TAMPA — Teachers in Hillsborough County have a tentative pay deal for the current school year, subject to approval by the union and the school board.
The two sides reached the district’s stated goal of bringing starting salaries up to $40,000, which was considered a priority to keep up with neighboring districts.
But the breakthrough comes as controversy continues over Gov. Ron DeSantis’s proposal for a statewide starting teacher salary of $47,500. The legislature would have to hammer out the details and complications abound. Among them: Long-time teachers fear the new recruits will earn almost as much as those who have been on the job for decades, and there will not be enough money for raises at the top.
“We are happy to see the governor talk about compensation,” said Stephanie Baxter-Jenkins, executive director of the Hillsborough Classroom Teachers Association. “But compensation should be bargained locally and done fairly so that it doesn’t harm our veteran teachers, who actually are committed to the classroom and staying there.”
In Hillsborough, negotiations took place in marathon sessions as the union reported that teachers felt micromanaged and “volun-told” to perform extra duties during their free and planning time. The district team promised to discuss these issues with principals and area superintendents.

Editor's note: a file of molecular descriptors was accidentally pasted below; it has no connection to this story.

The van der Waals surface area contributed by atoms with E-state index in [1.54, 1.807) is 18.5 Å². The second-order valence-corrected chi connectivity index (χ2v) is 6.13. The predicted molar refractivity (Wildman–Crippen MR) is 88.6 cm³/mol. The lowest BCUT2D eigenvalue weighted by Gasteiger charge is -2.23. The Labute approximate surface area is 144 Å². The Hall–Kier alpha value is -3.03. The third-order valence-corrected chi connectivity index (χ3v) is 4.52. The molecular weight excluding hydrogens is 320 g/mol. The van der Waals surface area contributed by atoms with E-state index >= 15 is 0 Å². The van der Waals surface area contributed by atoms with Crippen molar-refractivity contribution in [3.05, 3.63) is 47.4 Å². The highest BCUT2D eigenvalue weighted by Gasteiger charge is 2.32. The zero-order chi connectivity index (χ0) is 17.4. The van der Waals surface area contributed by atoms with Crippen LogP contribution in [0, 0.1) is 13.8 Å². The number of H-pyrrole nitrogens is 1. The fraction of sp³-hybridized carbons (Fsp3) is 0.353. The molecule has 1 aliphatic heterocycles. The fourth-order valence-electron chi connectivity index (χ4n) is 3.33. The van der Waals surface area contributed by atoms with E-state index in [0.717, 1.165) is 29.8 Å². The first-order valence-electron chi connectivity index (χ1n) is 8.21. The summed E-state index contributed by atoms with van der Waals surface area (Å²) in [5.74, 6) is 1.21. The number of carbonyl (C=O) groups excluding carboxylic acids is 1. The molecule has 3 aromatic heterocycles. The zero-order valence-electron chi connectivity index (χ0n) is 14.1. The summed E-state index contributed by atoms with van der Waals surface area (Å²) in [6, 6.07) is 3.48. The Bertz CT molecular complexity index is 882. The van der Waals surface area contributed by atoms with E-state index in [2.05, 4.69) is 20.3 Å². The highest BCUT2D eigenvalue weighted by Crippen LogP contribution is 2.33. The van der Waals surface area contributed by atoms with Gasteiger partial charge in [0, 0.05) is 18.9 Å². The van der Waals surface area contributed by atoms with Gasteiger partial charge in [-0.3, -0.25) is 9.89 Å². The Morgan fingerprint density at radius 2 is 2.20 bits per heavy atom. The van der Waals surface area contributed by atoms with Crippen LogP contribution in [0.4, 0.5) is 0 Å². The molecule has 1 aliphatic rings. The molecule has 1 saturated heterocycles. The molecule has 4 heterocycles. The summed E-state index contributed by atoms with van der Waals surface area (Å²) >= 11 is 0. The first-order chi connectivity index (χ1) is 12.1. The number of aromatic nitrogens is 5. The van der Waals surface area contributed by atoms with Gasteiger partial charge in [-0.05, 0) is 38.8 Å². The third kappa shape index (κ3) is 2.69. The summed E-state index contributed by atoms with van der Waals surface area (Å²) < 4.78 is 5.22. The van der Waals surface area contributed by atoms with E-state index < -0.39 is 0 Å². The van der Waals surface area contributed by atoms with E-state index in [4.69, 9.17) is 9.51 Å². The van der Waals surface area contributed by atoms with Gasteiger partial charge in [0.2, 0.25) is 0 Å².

The money deal now up for ratification raises starting salaries for the majority of teachers from $38,200, which is relatively unchanged since 2014; to $40,000. It remains $40,000 for the first three years of service, resembling the old pay plan that was initiated during the Gates Foundation-funded teaching reform years.
But the three-year bands go away after that, with salaries increasing by increments of $800, $1,000 or $2,200.
The top salary, which had been $66,200, is now $68,000.
Educational support personnel, a slightly smaller group that includes teaching assistants, will get a pay bump that works out to about 4 percent. While the teachers’ raises take effect on Oct. 6, the assistants’ raises are retro-active, going back to July 1.
The district noted that, as in prior years, it offers its employees a health insurance option with no zero premiums. In a newer development, the district also offers additional pay for teachers at its 50 highest-needs schools.